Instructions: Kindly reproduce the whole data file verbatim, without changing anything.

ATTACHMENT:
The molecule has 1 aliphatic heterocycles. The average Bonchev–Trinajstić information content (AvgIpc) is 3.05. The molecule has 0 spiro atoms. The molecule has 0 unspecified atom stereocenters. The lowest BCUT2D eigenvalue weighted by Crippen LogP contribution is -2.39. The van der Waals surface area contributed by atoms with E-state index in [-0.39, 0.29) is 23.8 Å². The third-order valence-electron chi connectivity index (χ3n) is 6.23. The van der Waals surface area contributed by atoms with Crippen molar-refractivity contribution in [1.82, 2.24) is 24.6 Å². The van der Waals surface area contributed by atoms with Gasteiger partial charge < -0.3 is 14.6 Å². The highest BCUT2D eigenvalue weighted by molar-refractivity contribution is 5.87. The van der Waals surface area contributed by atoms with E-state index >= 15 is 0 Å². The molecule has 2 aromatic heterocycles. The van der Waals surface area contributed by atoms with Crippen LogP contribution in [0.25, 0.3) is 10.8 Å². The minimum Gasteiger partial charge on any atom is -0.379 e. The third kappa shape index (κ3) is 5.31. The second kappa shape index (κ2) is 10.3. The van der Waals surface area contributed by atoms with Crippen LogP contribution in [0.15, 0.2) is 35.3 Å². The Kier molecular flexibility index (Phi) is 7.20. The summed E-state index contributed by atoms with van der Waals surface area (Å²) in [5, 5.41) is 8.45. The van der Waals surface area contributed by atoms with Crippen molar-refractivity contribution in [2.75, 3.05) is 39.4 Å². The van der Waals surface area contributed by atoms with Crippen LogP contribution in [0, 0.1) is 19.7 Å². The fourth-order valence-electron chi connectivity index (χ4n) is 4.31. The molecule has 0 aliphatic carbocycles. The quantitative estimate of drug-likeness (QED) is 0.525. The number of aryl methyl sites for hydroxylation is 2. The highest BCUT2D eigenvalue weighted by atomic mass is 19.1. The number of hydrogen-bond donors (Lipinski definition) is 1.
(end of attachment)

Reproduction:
The molecule has 1 aliphatic heterocycles. The average Bonchev–Trinajstić information content (AvgIpc) is 3.05. The molecule has 0 spiro atoms. The molecule has 0 unspecified atom stereocenters. The lowest BCUT2D eigenvalue weighted by Crippen LogP contribution is -2.39. The van der Waals surface area contributed by atoms with E-state index in [-0.39, 0.29) is 23.8 Å². The third-order valence-electron chi connectivity index (χ3n) is 6.23. The van der Waals surface area contributed by atoms with Crippen molar-refractivity contribution in [1.82, 2.24) is 24.6 Å². The van der Waals surface area contributed by atoms with Gasteiger partial charge < -0.3 is 14.6 Å². The highest BCUT2D eigenvalue weighted by molar-refractivity contribution is 5.87. The van der Waals surface area contributed by atoms with E-state index >= 15 is 0 Å². The molecule has 2 aromatic heterocycles. The van der Waals surface area contributed by atoms with Crippen LogP contribution in [0.25, 0.3) is 10.8 Å². The minimum Gasteiger partial charge on any atom is -0.379 e. The third kappa shape index (κ3) is 5.31. The second kappa shape index (κ2) is 10.3. The van der Waals surface area contributed by atoms with Crippen LogP contribution in [0.15, 0.2) is 35.3 Å². The Kier molecular flexibility index (Phi) is 7.20. The summed E-state index contributed by atoms with van der Waals surface area (Å²) in [5, 5.41) is 8.45. The van der Waals surface area contributed by atoms with Crippen molar-refractivity contribution in [2.75, 3.05) is 39.4 Å². The van der Waals surface area contributed by atoms with Crippen LogP contribution in [0, 0.1) is 19.7 Å². The fourth-order valence-electron chi connectivity index (χ4n) is 4.31. The molecule has 0 aliphatic carbocycles. The quantitative estimate of drug-likeness (QED) is 0.525. The number of aryl methyl sites for hydroxylation is 2. The highest BCUT2D eigenvalue weighted by atomic mass is 19.1. The number of hydrogen-bond donors (Lipinski definition) is 1.